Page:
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Old 09-28-2009, 02:59 AM   #1
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Stiffen joists

I am looking to stiffen up my floor joists under a new kitchen and bath. My old house has true 2x8 joists (not 1.5x 7.5) over a 12 ft span sitting on a new glulam beam spanning 14 ft. I thought I might glue and screw 3/4 plywood to each joist to stiffen them up to accept porcelain or perhaps stone tile. I would also use 2x8s to make blocking between the studs afterwards to add stability. I was going to cut the plywood in 8 ft and 4 ft pieces to cover the 12 ft span, alternating the 4ft section on each joist.

Will this give me the stiffness and deflection factor I need to tile?

I hope this made sense.

Last edited by jjneedshvac; 09-28-2009 at 03:00 AM. Reason: spelling
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Old 09-28-2009, 05:49 AM   #2
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Ayuh,.. It might,.. Or you could add uprights at the center of the span...
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Old 09-28-2009, 07:43 AM   #3
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You didn't say what centers your existing joists are set at. If they are on 12" centers you may want to sister new joists to old. If they are on 16", you might be better off to add joists in between.
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Old 09-28-2009, 08:07 AM   #4
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I'm doing the same thing for my kitchen to stiffen up the floor getting ready for tile. I'm ripping 2x10s down to get the width of the old stock and sistering with glue and nails.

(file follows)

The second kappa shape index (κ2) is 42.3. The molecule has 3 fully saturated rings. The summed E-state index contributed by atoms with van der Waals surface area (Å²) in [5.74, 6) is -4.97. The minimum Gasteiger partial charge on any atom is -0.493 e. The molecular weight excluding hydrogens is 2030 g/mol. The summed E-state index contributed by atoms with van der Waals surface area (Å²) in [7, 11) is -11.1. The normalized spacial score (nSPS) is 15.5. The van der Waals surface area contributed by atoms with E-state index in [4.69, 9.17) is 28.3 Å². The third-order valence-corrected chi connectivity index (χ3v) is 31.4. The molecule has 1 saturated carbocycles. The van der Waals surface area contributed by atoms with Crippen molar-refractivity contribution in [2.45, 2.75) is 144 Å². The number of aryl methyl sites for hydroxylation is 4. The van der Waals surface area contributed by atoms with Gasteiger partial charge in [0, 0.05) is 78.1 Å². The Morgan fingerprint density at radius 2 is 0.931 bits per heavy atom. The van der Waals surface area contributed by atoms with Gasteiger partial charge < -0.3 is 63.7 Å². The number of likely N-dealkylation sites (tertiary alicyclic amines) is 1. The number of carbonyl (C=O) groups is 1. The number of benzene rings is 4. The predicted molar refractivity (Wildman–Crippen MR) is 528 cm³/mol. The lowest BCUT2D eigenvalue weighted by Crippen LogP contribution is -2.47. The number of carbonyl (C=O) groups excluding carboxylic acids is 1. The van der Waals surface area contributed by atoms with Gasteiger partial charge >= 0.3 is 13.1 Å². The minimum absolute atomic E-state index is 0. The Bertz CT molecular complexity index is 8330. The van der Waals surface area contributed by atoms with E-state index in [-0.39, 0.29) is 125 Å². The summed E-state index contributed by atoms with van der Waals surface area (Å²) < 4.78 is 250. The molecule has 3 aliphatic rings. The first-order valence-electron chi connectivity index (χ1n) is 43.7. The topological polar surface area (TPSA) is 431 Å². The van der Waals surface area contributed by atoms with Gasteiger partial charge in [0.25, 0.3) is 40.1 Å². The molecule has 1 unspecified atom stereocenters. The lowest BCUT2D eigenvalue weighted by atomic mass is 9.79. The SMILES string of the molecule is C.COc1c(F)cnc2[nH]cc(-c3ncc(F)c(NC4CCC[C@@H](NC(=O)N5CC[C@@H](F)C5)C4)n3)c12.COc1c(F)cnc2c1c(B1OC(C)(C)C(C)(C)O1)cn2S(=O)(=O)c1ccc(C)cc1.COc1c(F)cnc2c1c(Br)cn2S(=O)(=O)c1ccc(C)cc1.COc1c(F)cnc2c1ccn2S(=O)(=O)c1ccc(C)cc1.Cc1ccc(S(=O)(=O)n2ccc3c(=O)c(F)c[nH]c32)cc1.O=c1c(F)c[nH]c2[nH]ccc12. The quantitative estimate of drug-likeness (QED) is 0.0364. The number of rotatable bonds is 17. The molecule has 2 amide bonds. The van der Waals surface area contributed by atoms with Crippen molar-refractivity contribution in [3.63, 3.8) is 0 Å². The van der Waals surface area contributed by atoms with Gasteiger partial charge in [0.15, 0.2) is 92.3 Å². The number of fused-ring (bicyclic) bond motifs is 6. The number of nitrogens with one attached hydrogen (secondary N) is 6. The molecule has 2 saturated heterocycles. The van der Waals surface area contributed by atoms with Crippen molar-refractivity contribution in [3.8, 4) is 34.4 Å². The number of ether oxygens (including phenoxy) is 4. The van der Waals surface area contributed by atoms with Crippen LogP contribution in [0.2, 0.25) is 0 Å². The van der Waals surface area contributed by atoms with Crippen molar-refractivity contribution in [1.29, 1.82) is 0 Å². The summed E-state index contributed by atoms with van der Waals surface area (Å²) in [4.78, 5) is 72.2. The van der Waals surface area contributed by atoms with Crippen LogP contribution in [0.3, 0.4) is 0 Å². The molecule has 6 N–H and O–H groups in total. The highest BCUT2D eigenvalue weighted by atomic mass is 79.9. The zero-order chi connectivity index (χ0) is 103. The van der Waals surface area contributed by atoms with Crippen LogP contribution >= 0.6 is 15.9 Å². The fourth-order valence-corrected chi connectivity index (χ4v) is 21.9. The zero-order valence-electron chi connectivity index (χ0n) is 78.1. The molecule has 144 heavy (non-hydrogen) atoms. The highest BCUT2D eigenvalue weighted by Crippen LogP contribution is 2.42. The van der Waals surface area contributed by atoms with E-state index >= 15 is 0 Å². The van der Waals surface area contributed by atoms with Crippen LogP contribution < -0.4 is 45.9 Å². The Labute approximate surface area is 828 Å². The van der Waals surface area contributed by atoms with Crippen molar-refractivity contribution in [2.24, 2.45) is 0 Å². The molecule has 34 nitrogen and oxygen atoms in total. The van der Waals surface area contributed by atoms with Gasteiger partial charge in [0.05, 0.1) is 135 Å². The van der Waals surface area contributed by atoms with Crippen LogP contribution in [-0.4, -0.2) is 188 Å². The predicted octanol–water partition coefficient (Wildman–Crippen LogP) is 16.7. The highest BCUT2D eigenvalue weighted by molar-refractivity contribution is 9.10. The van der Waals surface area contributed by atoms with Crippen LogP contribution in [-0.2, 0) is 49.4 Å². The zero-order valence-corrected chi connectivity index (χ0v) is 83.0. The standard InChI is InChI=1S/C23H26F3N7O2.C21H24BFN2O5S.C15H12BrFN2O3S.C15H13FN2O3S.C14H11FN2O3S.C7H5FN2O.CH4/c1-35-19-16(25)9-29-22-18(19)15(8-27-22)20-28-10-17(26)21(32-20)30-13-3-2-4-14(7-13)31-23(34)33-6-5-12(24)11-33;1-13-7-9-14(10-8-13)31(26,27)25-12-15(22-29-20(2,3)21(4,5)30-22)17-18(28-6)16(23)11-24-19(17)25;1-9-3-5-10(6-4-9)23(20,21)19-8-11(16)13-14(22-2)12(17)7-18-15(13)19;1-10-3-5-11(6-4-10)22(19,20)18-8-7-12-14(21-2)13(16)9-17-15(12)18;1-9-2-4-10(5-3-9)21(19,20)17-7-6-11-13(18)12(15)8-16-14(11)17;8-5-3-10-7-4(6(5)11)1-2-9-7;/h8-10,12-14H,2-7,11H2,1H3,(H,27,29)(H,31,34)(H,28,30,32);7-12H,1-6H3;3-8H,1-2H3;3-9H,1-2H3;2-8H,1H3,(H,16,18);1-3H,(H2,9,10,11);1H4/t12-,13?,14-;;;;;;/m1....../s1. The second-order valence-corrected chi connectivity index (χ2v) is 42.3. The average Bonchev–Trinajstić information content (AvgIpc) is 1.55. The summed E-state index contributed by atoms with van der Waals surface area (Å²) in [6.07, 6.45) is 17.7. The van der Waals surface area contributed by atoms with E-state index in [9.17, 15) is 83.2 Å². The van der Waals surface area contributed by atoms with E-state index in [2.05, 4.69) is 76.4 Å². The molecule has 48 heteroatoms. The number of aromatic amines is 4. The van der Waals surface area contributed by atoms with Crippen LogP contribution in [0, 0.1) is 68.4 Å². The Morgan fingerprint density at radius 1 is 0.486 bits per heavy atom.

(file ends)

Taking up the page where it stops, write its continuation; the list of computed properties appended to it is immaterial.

I tear things down and build them up.
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Old 09-28-2009, 08:55 AM   #5
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By my computations, true 2x8 joists centered 16 inches OC spanning 12 feet with a live floor load of 40 psf (typical for a bathroom) and a dead load of 10 psf would have a maximum deflection of approximately 0.2 inches at the center, for a d/L ratio of about 1:600. This is OK for most tile, maybe not for large format porcelain, but remember you need to add two layers of subfloor, which will stiffen the joists somewhat. Unless you are planning on putting a very heavy tub (i.e. cast iron) full of water on the bathroom, you should be OK without doing anything. However, you may want to hire a structural engineer to check these calcs, as your load may be different than I assumed, the joists may be made of a species of wood that is not as stiff as normal, or there could be an unusual geometry situation that affects the loading on your joists. Or my calcs could be wrong.
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Old 09-28-2009, 09:52 AM   #6
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Hmmmmm...something I had not considered
I thought my 2nd floor (new) bath (shower) 2x6 floor joist spanned 8'
They don't - they span closer to 11'
The bathroom wall ends at 8'...but the joists span to the next wall at 11'

When you say new kitchen & bath - just remodeling the area?
If totally remodeling why not add some joists?

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Old 09-28-2009, 02:45 PM   #7
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How many layers of plywood would you need? Have you tried Googling "strengthening floors"? As others have said:
Be safe, Gary
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